The Media Foundation for West Africa (MFWA) welcomes the release of journalist, Samira Sabou, after 11 days in detention, and condemns her arbitrary arrest which should not have happened in the first place.
Sabou is facing charges of disseminating data likely to disturb public order, and could spend up to three years in prison in addition to a fine of up to 5 million West African francs (US$8,080).
On October 11, 2023, a magistrate court in Niamey granted provisional release to Sabou and ordered her to notify the court one week ahead of any travel.
The journalist, who regularly posts news and commentary on her Facebook page, is also accused of treason by maintaining “intelligence with a foreign power,” which carries the death penalty, according to Article 31 of the cybercrime law and Article 63 of the penal code.
Samira was arrested on September 30, 2023, by four unknown men in plain clothes and taken to an unknown location, according her husband who was present during the abduction. A hood was placed over her head and her phone seized.
Her prosecution is in connection to her interaction with foreign diplomats, her use of an aircraft flight tracking app called Flightradar24, and her Facebook post published a day before her arrest. The publication was allegedly about a document detailing assignments of Niger’s military personnel.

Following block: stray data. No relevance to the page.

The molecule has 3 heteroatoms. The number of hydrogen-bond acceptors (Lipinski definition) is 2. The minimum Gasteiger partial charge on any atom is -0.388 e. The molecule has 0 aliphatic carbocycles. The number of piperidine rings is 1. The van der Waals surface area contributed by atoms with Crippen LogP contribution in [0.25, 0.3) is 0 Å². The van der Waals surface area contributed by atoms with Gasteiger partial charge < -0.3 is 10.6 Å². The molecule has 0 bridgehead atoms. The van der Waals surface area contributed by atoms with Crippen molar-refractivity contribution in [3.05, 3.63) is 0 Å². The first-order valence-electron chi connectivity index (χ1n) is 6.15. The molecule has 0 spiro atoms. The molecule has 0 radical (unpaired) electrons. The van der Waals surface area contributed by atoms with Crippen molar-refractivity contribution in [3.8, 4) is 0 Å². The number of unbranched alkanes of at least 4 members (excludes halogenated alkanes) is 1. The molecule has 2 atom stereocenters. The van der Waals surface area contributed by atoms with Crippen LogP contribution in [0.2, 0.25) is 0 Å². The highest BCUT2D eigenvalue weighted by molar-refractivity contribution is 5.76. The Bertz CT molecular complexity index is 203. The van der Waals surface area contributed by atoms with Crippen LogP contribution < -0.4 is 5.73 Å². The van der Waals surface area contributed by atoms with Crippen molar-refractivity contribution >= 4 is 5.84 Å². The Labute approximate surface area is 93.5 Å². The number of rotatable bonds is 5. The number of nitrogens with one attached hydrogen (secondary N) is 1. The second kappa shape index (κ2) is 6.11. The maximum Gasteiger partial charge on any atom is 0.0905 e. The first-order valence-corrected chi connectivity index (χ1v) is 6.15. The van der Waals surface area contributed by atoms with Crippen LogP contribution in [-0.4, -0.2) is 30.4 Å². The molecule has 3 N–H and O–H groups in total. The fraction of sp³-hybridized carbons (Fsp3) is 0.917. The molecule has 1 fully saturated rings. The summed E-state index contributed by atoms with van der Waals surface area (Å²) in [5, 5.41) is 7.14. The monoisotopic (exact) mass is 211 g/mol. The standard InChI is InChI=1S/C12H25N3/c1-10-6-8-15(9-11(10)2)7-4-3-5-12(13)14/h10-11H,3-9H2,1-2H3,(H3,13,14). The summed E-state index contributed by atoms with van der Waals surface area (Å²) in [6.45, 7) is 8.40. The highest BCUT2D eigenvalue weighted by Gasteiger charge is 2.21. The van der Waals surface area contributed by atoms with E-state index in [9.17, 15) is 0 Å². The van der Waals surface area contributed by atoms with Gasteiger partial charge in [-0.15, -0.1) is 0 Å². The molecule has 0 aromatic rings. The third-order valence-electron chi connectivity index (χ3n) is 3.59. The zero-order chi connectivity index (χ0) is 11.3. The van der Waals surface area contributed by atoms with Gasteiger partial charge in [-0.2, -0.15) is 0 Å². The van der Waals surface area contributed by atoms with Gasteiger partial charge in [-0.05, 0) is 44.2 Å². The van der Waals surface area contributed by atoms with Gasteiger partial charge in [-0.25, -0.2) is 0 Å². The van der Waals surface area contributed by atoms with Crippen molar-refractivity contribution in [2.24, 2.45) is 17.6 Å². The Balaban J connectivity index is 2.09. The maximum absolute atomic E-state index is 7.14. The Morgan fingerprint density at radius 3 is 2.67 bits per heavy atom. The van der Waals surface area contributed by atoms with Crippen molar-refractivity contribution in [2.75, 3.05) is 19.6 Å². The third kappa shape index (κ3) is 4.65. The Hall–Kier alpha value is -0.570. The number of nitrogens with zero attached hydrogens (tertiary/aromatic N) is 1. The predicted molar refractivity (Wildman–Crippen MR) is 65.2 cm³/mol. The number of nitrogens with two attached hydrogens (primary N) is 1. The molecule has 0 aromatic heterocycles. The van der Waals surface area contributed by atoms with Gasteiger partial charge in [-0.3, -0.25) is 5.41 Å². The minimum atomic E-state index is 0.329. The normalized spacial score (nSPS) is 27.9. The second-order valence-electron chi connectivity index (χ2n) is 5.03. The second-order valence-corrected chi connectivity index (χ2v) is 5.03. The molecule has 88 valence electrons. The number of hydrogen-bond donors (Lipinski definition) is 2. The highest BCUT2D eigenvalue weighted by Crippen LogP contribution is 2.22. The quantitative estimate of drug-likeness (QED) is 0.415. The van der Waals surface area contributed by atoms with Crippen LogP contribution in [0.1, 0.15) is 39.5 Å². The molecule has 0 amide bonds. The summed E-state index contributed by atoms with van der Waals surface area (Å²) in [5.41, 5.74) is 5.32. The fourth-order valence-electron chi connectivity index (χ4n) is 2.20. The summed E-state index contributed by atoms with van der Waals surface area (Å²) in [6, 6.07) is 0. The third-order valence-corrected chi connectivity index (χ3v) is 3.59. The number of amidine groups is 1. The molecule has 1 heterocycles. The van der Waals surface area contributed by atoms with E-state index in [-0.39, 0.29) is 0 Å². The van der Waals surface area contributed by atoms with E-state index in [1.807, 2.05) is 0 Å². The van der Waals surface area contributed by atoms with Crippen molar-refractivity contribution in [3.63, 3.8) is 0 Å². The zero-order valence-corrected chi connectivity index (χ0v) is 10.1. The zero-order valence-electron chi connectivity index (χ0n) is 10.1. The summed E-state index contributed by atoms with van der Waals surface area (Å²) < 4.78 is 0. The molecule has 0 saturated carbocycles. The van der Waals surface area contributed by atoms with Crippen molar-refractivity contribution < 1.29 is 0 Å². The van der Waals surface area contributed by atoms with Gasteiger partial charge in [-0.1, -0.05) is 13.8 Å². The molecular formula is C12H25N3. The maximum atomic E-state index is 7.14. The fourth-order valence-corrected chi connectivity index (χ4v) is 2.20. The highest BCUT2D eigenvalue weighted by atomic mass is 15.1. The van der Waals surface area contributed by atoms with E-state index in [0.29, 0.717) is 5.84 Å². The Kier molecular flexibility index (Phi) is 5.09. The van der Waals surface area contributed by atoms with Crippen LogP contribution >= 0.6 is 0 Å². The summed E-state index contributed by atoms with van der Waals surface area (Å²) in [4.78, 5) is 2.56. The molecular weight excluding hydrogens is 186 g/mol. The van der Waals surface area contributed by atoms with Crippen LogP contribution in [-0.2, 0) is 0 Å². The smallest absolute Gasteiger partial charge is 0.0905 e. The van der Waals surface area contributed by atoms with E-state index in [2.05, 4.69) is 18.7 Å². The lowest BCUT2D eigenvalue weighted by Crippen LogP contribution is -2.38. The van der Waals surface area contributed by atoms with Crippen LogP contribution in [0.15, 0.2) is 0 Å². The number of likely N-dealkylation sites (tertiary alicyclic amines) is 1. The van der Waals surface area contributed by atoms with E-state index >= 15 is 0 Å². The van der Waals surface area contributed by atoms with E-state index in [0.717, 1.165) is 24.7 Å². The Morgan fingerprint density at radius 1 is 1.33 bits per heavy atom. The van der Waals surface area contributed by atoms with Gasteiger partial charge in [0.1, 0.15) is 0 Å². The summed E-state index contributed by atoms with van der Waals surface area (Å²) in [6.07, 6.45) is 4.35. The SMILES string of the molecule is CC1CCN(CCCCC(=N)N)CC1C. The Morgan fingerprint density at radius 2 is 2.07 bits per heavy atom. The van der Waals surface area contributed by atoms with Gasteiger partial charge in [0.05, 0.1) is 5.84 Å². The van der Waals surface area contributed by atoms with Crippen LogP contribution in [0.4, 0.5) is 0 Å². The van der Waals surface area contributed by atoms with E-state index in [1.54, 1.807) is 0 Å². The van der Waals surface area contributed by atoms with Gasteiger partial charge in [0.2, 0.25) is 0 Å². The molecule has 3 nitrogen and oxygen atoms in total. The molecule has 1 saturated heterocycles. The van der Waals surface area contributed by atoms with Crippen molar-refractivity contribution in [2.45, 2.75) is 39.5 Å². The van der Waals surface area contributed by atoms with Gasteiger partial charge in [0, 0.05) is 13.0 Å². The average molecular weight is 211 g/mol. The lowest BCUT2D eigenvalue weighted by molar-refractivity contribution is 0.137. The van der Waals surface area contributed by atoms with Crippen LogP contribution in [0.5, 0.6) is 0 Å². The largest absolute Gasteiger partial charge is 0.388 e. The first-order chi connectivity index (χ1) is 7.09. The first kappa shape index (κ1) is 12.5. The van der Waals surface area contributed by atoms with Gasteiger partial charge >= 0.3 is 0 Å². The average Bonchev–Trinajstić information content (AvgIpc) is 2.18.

On October 7, 2023, the Judicial police, after denying their involvement in her arrest, called Sabou’s lawyer to inform him that Sabou was held in custody at their service where she would be detained for 11 days.
The MFWA is extremely concerned about the safety of journalist Samira Sabou and urges the authorities of Niger to drop all charges against her. The bail conditions, including prohibition from leaving the jurisdiction without notice and from practicing any form of journalism that may checkmate the junta’s stewardship, is just another way of gagging free independent and critical journalism.